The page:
How mixed reality and machine learning are driving innovation in farming

How mixed reality and machine learning are driving innovation in farming

How mixed reality and machine learning are driving innovation in farming

Farming is, by far, the most mature industry mankind has created. Dating back to the dawn of civilization, farming has been refined, adjusted and adapted — but never perfected. We, as a society, always worry over the future of farming. Today, we even apply terms usually reserved for the tech sector — digital, IoT, AI and so on. So why are we worrying?

The Economist, in its Q2 Technology Quarterly issue, proclaims agriculture will soon need to become more manufacturing-like in order to feed the world’s growing population. Scientific American reports crops will soon need to become more drought resistant in order to effectively grow in uncertain climates. Farms, The New York Times writes, will soon need to learn how to harvest more with less water.

And they’re right. If farms are to continue to feed the world’s population they will have to do so in manners both independent of, and accommodating to, the planet’s changing and highly variable climes. That necessitates the smart application of both proven and cutting-edge technology. It necessitates simplified interfaces. And, of course, it necessitates building out and applying those skills today.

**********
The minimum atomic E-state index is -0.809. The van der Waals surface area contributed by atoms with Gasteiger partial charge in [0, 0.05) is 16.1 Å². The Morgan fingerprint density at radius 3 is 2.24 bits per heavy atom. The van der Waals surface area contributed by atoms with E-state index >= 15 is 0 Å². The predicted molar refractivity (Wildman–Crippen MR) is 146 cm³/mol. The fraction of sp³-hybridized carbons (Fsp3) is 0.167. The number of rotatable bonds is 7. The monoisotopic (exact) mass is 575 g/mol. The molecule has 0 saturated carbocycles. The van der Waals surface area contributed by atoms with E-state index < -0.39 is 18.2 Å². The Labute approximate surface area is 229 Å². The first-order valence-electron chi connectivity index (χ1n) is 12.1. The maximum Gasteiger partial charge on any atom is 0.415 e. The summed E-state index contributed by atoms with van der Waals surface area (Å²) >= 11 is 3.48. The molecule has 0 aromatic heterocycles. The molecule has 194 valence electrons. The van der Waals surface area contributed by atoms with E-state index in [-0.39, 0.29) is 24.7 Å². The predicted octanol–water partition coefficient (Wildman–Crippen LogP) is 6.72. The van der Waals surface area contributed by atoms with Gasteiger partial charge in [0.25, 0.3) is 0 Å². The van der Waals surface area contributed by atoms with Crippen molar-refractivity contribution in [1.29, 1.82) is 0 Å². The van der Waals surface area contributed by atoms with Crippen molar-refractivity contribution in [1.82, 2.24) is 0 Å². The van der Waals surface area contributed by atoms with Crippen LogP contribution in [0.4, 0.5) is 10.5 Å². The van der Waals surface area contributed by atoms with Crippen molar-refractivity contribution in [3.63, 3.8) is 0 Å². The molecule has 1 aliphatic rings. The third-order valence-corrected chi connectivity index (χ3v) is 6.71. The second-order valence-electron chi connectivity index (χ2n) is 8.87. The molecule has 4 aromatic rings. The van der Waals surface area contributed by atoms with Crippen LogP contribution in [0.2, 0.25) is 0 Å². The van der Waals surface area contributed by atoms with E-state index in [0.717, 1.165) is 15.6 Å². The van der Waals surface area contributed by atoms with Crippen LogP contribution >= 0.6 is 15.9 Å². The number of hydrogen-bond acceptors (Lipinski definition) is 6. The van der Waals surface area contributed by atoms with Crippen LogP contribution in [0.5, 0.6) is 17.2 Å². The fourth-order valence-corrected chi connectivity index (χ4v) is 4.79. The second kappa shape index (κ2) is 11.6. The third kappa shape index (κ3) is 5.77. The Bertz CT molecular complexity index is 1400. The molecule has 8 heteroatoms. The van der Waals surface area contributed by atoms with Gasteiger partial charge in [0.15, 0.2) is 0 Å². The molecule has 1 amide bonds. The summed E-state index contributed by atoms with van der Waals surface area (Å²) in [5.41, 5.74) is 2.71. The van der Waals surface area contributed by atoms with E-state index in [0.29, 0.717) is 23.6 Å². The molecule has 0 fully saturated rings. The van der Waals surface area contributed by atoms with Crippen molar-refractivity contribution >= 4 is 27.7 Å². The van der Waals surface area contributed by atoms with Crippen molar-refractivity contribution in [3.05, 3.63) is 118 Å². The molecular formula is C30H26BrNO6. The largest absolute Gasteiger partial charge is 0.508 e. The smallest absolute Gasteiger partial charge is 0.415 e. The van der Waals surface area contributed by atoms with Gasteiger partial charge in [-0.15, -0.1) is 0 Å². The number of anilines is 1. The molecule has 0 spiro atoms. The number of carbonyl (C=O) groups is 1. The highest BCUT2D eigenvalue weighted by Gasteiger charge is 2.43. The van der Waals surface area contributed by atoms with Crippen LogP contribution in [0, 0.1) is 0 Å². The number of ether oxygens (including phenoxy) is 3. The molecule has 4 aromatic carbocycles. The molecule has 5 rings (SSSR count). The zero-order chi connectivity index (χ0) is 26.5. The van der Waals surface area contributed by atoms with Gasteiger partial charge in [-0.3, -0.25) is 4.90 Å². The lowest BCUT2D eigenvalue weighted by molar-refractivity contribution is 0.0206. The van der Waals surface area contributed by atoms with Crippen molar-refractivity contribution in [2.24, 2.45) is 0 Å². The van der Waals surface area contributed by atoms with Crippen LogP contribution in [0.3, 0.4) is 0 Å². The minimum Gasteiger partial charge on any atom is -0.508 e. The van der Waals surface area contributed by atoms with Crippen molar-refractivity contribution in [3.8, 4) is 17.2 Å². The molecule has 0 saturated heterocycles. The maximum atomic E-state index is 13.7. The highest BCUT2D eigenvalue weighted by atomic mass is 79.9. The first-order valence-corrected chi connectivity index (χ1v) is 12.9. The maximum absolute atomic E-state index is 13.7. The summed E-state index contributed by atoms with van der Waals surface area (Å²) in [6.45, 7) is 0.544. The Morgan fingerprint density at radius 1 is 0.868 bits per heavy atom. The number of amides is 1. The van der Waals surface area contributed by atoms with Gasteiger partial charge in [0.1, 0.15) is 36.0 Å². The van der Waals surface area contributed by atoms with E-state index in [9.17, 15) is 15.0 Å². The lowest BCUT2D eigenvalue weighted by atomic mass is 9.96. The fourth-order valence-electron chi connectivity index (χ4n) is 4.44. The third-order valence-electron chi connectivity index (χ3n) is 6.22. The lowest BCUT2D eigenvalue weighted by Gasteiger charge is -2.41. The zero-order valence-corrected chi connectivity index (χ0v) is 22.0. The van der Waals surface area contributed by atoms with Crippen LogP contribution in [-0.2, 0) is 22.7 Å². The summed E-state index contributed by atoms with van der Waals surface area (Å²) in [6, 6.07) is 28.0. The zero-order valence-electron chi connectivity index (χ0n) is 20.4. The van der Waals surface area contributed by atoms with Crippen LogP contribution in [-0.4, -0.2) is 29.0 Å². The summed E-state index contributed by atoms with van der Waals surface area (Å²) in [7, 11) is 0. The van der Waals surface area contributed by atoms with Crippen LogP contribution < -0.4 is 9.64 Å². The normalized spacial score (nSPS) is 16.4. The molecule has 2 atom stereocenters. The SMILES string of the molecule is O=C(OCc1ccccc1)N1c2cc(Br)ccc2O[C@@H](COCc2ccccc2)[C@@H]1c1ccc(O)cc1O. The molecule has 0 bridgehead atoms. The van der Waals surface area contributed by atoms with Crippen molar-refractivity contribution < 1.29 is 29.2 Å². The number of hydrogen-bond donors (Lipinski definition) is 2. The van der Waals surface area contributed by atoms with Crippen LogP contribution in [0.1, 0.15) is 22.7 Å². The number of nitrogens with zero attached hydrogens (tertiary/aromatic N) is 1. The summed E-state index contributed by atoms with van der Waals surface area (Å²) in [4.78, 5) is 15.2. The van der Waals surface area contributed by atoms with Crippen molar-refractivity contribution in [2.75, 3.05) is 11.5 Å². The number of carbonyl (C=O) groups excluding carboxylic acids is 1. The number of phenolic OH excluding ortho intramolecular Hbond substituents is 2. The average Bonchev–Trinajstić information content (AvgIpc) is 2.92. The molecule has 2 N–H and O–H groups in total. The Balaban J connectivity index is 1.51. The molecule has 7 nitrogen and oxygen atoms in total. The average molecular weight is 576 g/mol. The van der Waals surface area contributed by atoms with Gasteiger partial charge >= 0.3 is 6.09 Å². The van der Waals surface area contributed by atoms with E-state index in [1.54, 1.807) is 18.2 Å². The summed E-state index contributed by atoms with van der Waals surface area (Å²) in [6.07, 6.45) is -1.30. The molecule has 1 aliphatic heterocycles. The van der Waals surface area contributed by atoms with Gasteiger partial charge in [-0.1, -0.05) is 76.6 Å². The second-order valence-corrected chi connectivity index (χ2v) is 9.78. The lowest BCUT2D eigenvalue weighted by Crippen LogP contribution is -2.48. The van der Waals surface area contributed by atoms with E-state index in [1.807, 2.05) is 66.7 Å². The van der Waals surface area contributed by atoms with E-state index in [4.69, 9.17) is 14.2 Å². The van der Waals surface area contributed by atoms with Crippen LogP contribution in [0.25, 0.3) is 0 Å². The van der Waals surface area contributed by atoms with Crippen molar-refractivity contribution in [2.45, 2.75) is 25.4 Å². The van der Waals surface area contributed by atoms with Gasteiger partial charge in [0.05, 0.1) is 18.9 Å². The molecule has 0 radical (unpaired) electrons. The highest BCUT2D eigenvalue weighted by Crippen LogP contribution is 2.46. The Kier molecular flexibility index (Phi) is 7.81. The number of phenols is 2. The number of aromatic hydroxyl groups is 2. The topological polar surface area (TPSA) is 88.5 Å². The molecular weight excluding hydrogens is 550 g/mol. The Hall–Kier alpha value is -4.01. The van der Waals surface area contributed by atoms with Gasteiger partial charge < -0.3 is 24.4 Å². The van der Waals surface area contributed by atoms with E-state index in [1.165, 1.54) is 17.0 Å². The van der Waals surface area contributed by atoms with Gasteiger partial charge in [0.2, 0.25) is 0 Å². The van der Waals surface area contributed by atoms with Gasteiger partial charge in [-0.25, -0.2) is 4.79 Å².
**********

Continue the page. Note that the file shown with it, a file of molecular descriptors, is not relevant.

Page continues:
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Fortunately, the basics for this future are being explored today. For example, vertical farming, a technique allowing farmers to grow and harvest crops in controlled environments, often indoors and in vertical stacks, has exploded in both popularity and potential. In fact, this method has been shown to grow some crops 20 percent faster with 91 percent less water. Genetically modified seeds, capable of withstanding droughts and floods, are making harvests possible even in the driest of conditions, like those found in Kenya.

But managing such progress, whether indoors or in the field, is a challenge unto itself. Monitoring acidity, soil nutrients and watering time for each plant for optimal growth is, at best, guesswork or, at worst, an afterthought. But it’s here new interactive technologies may shine. A small family of sensors can monitor a plant’s vitals and provide real-time updates to a remote server. Artificial intelligence’s younger cousin, machine learning, can study these vitals and the growth of some crops to anticipate future needs.

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